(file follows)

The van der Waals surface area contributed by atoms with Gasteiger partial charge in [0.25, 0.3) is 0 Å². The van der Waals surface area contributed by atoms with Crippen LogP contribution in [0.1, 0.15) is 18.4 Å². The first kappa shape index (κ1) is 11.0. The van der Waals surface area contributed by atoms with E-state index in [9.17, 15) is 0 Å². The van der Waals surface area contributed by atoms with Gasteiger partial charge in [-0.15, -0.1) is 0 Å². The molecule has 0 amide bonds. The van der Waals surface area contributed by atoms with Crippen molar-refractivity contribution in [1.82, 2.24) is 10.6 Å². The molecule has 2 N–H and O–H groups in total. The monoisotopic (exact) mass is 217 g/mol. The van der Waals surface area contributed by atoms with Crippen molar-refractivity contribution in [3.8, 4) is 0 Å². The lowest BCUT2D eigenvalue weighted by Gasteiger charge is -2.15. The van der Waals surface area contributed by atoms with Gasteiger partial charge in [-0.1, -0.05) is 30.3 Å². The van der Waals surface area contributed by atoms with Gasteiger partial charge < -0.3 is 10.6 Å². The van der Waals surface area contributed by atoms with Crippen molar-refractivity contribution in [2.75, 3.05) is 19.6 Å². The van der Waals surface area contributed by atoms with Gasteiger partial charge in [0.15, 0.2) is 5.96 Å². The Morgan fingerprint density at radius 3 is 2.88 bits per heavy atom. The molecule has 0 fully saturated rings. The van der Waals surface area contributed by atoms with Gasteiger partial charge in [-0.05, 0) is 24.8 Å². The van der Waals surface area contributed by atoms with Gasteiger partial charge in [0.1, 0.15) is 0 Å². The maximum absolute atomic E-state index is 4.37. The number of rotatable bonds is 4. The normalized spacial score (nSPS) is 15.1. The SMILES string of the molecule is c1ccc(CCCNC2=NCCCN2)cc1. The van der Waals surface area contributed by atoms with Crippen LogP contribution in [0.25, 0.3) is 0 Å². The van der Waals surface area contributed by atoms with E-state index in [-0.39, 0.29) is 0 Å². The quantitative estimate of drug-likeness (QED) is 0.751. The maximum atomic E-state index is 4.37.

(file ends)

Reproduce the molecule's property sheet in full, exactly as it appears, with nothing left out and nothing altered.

The van der Waals surface area contributed by atoms with Gasteiger partial charge in [0.25, 0.3) is 0 Å². The van der Waals surface area contributed by atoms with Crippen LogP contribution in [0.1, 0.15) is 18.4 Å². The first kappa shape index (κ1) is 11.0. The van der Waals surface area contributed by atoms with E-state index in [9.17, 15) is 0 Å². The van der Waals surface area contributed by atoms with Gasteiger partial charge in [-0.15, -0.1) is 0 Å². The molecule has 0 amide bonds. The van der Waals surface area contributed by atoms with Crippen molar-refractivity contribution in [1.82, 2.24) is 10.6 Å². The molecule has 2 N–H and O–H groups in total. The monoisotopic (exact) mass is 217 g/mol. The van der Waals surface area contributed by atoms with Crippen molar-refractivity contribution in [3.8, 4) is 0 Å². The lowest BCUT2D eigenvalue weighted by Gasteiger charge is -2.15. The van der Waals surface area contributed by atoms with Gasteiger partial charge in [-0.1, -0.05) is 30.3 Å². The van der Waals surface area contributed by atoms with Gasteiger partial charge < -0.3 is 10.6 Å². The van der Waals surface area contributed by atoms with Crippen molar-refractivity contribution in [2.75, 3.05) is 19.6 Å². The van der Waals surface area contributed by atoms with Gasteiger partial charge in [0.15, 0.2) is 5.96 Å². The Morgan fingerprint density at radius 3 is 2.88 bits per heavy atom. The molecule has 0 fully saturated rings. The van der Waals surface area contributed by atoms with Gasteiger partial charge in [-0.05, 0) is 24.8 Å². The van der Waals surface area contributed by atoms with Gasteiger partial charge in [0.1, 0.15) is 0 Å². The maximum absolute atomic E-state index is 4.37. The number of rotatable bonds is 4. The normalized spacial score (nSPS) is 15.1. The SMILES string of the molecule is c1ccc(CCCNC2=NCCCN2)cc1. The van der Waals surface area contributed by atoms with Crippen LogP contribution in [0.25, 0.3) is 0 Å². The van der Waals surface area contributed by atoms with E-state index in [-0.39, 0.29) is 0 Å². The quantitative estimate of drug-likeness (QED) is 0.751. The maximum atomic E-state index is 4.37.